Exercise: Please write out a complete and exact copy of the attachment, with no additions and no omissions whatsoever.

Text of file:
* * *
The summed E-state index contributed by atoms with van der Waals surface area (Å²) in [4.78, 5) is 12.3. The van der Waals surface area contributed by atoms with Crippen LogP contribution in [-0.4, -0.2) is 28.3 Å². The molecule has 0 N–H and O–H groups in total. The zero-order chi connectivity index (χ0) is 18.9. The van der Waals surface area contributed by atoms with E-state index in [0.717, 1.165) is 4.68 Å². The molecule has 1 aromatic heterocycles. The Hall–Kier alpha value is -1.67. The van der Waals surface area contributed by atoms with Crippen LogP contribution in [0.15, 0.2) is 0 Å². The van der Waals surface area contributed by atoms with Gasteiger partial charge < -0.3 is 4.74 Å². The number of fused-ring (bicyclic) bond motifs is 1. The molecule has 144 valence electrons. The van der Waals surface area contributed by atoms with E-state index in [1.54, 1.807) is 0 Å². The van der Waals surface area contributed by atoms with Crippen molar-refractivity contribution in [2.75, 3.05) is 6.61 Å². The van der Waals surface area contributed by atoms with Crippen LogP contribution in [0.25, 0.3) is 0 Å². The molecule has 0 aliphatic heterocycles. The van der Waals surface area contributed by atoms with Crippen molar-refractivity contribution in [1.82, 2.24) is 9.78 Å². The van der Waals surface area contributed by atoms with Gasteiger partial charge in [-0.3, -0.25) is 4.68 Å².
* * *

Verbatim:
The summed E-state index contributed by atoms with van der Waals surface area (Å²) in [4.78, 5) is 12.3. The van der Waals surface area contributed by atoms with Crippen LogP contribution in [-0.4, -0.2) is 28.3 Å². The molecule has 0 N–H and O–H groups in total. The zero-order chi connectivity index (χ0) is 18.9. The van der Waals surface area contributed by atoms with E-state index in [0.717, 1.165) is 4.68 Å². The molecule has 1 aromatic heterocycles. The Hall–Kier alpha value is -1.67. The van der Waals surface area contributed by atoms with Crippen LogP contribution in [0.15, 0.2) is 0 Å². The van der Waals surface area contributed by atoms with Gasteiger partial charge < -0.3 is 4.74 Å². The number of fused-ring (bicyclic) bond motifs is 1. The molecule has 144 valence electrons. The van der Waals surface area contributed by atoms with E-state index in [1.54, 1.807) is 0 Å². The van der Waals surface area contributed by atoms with Crippen molar-refractivity contribution in [2.75, 3.05) is 6.61 Å². The van der Waals surface area contributed by atoms with Crippen LogP contribution in [0.25, 0.3) is 0 Å². The molecule has 0 aliphatic heterocycles. The van der Waals surface area contributed by atoms with Crippen molar-refractivity contribution in [1.82, 2.24) is 9.78 Å². The van der Waals surface area contributed by atoms with Gasteiger partial charge in [-0.3, -0.25) is 4.68 Å².